Tuesday, June 9, 2009

Race and Slavery in the Middle East

Bernard Lewis’s Race and Slavery in the Middle East (originally published in 1990), is a slim volume examining attitudes within Islam on race and slavery.

Lewis carefully distinguishes between Islam as the religion taught by Muhammad, Islam as the religious tradition that grew up from that and Islam as the civilisation based on the religion (p.20). As he is at pains to make clear, the religion taught by Muhammad provided no basis for morally distinguishing people by race. It did provide for slavery (as did Judaism and Christianity), indeed explicitly sanctioned it, but under more lenient conditions than had previously applied. (Or would later apply in the Americas.)

Islamic tradition was somewhat more equivocal, as pre-Islamic notions crept back in—particularly regarding Kafa’a or equality of birth and social status in marriage—and some jurists provided more convenient formulations for slave owners. As Islam spread to non-Arabs, and as Arabs intermarried with subject peoples, issues about Arab, non-Arab and part-Arab became a factor. Generally, however, Islamic tradition remained antipathetic to racial distinctions.
Islam-as-a-civilisation was another matter. While, as Lewis points out, anti-black sentiment never reached the intensity it did in the US or South Africa, it was a persistent—at times pervasive—element in Muslim culture and attitudes. Despite romanticising claims, particularly made since the C19th, that Islam was free of such—almost invariably motivated by trying to create a stick to beat American attitudes with. (Something Lewis regards as understandable, if unfortunate in its lack of historical realism: his total lack of sympathy for American racism is very clear.)

The reason for the lack of equivalent intensity seems clear enough. At no time were slaves only black—though black slaves did come to be generally used in more menial roles. Nor did blacks become a significant proportion of the non-slave population. That a high proportion of enslaved black males were eunuchs—and many of the rest were used in ways that had high death rates and low birth rates—stopped the development of significant mulatto populations (p.84). That the status of fathers determined the status of children meant that the children of black concubines and wives were generally absorbed into the wider population.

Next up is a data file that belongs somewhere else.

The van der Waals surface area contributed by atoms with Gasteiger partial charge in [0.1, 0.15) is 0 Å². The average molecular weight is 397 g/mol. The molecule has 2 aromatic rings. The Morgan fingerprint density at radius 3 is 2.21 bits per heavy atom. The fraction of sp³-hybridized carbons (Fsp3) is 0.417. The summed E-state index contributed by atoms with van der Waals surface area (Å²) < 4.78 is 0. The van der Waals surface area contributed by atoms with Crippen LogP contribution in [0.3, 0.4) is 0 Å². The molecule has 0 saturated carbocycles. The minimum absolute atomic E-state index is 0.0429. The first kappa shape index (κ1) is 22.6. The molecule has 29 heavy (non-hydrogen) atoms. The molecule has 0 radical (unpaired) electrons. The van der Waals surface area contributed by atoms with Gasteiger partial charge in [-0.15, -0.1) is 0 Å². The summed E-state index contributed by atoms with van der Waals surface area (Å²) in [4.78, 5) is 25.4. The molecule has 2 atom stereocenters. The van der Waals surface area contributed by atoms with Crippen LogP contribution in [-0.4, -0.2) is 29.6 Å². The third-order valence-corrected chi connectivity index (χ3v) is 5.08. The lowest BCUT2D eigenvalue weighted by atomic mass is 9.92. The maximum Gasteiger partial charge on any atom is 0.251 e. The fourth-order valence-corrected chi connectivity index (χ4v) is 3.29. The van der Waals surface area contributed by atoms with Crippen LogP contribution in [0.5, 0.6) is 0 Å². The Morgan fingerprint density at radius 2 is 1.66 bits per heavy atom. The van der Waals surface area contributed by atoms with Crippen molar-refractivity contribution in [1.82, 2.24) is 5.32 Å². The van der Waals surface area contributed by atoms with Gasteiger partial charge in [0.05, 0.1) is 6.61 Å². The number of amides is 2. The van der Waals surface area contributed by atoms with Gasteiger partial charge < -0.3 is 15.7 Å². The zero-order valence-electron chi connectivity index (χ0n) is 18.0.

But blacks were an easily distinguishable group (always handy for slaving) and, as Islam spread in Africa, increasingly problematic as sources of slaves. For Muslim law was quite clear—fellow Muslims could not be enslaved. An obvious way to get around the difficulties was to discount the humanity of backs or, if they claim to be Muslims, deny that they are proper Muslims. So a discourse developed denigrating blacks. There was also a counter-discourse, defending them. But, as Lewis points out (Pp32-3, 102), a literature of defence only makes sense if there were persistent denigrations to answer.

As the number of accepted black Muslims grew, the literature of denunciation became less extravagant, but the outlooks lingered. Blackness became associated with slavery and whiteness with freedom and nobility. Even princes who were the sons of grandsons of slave mothers could attract such prejudice (p.89). The Bedouin were particularly intense practitioners of such racial bigotry (p.91).

As, over time, the sources of white slaves dwindled there was increased slaving of Africans to meet demand. At the same time, black slaves took on roles previously reserved for white slaves (p.77).

The growth of abolitionist sentiment in the West filtered through to the Muslim world, particularly the Ottoman Empire. Ironically Arabia—where prejudice in cities against blacks had generally been notably less—was where abolitionist sentiment was most strongly resisted, on religious grounds.

As Lewis takes pains to explain, the pattern of Muslim attitudes on race and slavery were complex and changed over time. Nevertheless, it is not true to claim that Islam was free of racial prejudice. On the contrary, this soon developed—particularly against blacks. To considerable levels of intensity, and long persisted. Lewis handles the complexities clearly and well, managing to cover much ground in this useful slim volume.

No comments:

Post a Comment